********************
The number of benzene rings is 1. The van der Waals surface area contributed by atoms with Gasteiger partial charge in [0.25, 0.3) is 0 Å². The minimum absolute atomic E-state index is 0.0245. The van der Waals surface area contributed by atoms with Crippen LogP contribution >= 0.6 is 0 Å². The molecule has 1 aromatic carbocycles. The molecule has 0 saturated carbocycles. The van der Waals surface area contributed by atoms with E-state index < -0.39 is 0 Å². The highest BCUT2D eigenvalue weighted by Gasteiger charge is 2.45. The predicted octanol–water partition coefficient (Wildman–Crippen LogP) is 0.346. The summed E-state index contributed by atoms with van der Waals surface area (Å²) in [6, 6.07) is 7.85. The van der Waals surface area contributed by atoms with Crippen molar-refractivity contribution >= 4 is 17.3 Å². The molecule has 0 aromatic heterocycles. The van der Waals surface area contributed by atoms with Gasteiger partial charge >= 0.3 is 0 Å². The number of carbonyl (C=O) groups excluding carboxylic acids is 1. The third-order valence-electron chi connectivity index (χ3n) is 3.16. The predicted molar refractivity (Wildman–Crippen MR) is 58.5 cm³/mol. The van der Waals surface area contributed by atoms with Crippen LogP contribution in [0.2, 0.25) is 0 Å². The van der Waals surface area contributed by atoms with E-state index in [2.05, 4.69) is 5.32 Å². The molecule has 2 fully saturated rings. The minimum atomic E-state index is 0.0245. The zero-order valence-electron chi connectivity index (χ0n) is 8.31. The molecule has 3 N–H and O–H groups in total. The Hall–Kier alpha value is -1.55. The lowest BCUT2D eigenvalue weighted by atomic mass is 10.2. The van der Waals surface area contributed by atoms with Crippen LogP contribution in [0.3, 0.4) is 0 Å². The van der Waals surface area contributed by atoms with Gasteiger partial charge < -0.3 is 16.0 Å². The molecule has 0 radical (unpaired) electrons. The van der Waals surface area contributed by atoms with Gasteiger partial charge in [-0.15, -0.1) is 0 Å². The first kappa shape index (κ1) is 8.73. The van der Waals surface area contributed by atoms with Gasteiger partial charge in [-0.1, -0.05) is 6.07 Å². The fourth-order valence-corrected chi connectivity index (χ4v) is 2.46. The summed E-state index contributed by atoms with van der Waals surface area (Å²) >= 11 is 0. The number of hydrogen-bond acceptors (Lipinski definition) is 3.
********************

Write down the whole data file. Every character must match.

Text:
The number of benzene rings is 1. The van der Waals surface area contributed by atoms with Gasteiger partial charge in [0.25, 0.3) is 0 Å². The minimum absolute atomic E-state index is 0.0245. The van der Waals surface area contributed by atoms with Crippen LogP contribution >= 0.6 is 0 Å². The molecule has 1 aromatic carbocycles. The molecule has 0 saturated carbocycles. The van der Waals surface area contributed by atoms with E-state index < -0.39 is 0 Å². The highest BCUT2D eigenvalue weighted by Gasteiger charge is 2.45. The predicted octanol–water partition coefficient (Wildman–Crippen LogP) is 0.346. The summed E-state index contributed by atoms with van der Waals surface area (Å²) in [6, 6.07) is 7.85. The van der Waals surface area contributed by atoms with Crippen molar-refractivity contribution >= 4 is 17.3 Å². The molecule has 0 aromatic heterocycles. The van der Waals surface area contributed by atoms with Gasteiger partial charge >= 0.3 is 0 Å². The number of carbonyl (C=O) groups excluding carboxylic acids is 1. The third-order valence-electron chi connectivity index (χ3n) is 3.16. The predicted molar refractivity (Wildman–Crippen MR) is 58.5 cm³/mol. The van der Waals surface area contributed by atoms with Crippen LogP contribution in [0.2, 0.25) is 0 Å². The van der Waals surface area contributed by atoms with E-state index in [2.05, 4.69) is 5.32 Å². The molecule has 2 fully saturated rings. The minimum atomic E-state index is 0.0245. The zero-order valence-electron chi connectivity index (χ0n) is 8.31. The molecule has 3 N–H and O–H groups in total. The Hall–Kier alpha value is -1.55. The lowest BCUT2D eigenvalue weighted by atomic mass is 10.2. The van der Waals surface area contributed by atoms with Crippen LogP contribution in [0.3, 0.4) is 0 Å². The van der Waals surface area contributed by atoms with Gasteiger partial charge < -0.3 is 16.0 Å². The molecule has 0 radical (unpaired) electrons. The van der Waals surface area contributed by atoms with Gasteiger partial charge in [-0.15, -0.1) is 0 Å². The first kappa shape index (κ1) is 8.73. The van der Waals surface area contributed by atoms with Gasteiger partial charge in [-0.1, -0.05) is 6.07 Å². The fourth-order valence-corrected chi connectivity index (χ4v) is 2.46. The summed E-state index contributed by atoms with van der Waals surface area (Å²) >= 11 is 0. The number of hydrogen-bond acceptors (Lipinski definition) is 3.